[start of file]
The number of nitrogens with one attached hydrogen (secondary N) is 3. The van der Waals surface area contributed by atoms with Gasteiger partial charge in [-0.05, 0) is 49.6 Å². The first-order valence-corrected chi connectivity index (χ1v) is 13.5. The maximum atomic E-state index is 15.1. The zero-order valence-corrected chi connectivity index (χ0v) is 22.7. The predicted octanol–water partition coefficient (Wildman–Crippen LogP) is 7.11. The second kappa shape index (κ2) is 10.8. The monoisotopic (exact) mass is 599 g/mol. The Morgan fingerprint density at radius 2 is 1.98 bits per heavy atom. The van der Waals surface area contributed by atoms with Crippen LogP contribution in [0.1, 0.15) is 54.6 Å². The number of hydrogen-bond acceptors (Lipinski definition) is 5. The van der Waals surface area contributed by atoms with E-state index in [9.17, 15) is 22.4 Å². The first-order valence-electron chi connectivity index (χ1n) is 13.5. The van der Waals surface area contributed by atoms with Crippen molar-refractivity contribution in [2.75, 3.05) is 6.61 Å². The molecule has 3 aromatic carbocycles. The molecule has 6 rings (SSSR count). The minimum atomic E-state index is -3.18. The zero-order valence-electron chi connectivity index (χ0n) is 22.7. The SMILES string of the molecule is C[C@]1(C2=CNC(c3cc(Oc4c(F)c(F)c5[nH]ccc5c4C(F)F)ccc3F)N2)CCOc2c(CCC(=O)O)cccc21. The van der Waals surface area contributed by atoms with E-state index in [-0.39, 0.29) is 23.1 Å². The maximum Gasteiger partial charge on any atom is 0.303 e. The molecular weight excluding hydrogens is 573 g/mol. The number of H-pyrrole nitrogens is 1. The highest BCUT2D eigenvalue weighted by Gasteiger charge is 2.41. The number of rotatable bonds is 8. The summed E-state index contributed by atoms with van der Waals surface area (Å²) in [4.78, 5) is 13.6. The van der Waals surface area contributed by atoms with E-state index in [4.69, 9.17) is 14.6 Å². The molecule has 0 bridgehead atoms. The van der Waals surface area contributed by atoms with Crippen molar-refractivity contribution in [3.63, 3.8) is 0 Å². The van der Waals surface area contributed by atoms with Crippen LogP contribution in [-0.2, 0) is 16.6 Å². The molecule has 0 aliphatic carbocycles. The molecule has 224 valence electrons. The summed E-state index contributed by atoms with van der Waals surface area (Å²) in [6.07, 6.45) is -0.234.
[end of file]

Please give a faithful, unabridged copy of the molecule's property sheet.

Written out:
The number of nitrogens with one attached hydrogen (secondary N) is 3. The van der Waals surface area contributed by atoms with Gasteiger partial charge in [-0.05, 0) is 49.6 Å². The first-order valence-corrected chi connectivity index (χ1v) is 13.5. The maximum atomic E-state index is 15.1. The zero-order valence-corrected chi connectivity index (χ0v) is 22.7. The predicted octanol–water partition coefficient (Wildman–Crippen LogP) is 7.11. The second kappa shape index (κ2) is 10.8. The monoisotopic (exact) mass is 599 g/mol. The Morgan fingerprint density at radius 2 is 1.98 bits per heavy atom. The van der Waals surface area contributed by atoms with Crippen LogP contribution in [0.1, 0.15) is 54.6 Å². The number of hydrogen-bond acceptors (Lipinski definition) is 5. The van der Waals surface area contributed by atoms with E-state index in [9.17, 15) is 22.4 Å². The first-order valence-electron chi connectivity index (χ1n) is 13.5. The van der Waals surface area contributed by atoms with Crippen molar-refractivity contribution in [2.75, 3.05) is 6.61 Å². The molecule has 3 aromatic carbocycles. The molecule has 6 rings (SSSR count). The minimum atomic E-state index is -3.18. The zero-order valence-electron chi connectivity index (χ0n) is 22.7. The SMILES string of the molecule is C[C@]1(C2=CNC(c3cc(Oc4c(F)c(F)c5[nH]ccc5c4C(F)F)ccc3F)N2)CCOc2c(CCC(=O)O)cccc21. The van der Waals surface area contributed by atoms with E-state index in [-0.39, 0.29) is 23.1 Å². The maximum Gasteiger partial charge on any atom is 0.303 e. The molecular weight excluding hydrogens is 573 g/mol. The number of H-pyrrole nitrogens is 1. The highest BCUT2D eigenvalue weighted by Gasteiger charge is 2.41. The number of rotatable bonds is 8. The summed E-state index contributed by atoms with van der Waals surface area (Å²) in [4.78, 5) is 13.6. The van der Waals surface area contributed by atoms with E-state index in [4.69, 9.17) is 14.6 Å². The molecule has 0 bridgehead atoms. The van der Waals surface area contributed by atoms with Crippen molar-refractivity contribution in [3.63, 3.8) is 0 Å². The van der Waals surface area contributed by atoms with Crippen LogP contribution in [-0.2, 0) is 16.6 Å². The molecule has 0 aliphatic carbocycles. The molecule has 224 valence electrons. The summed E-state index contributed by atoms with van der Waals surface area (Å²) in [6.07, 6.45) is -0.234.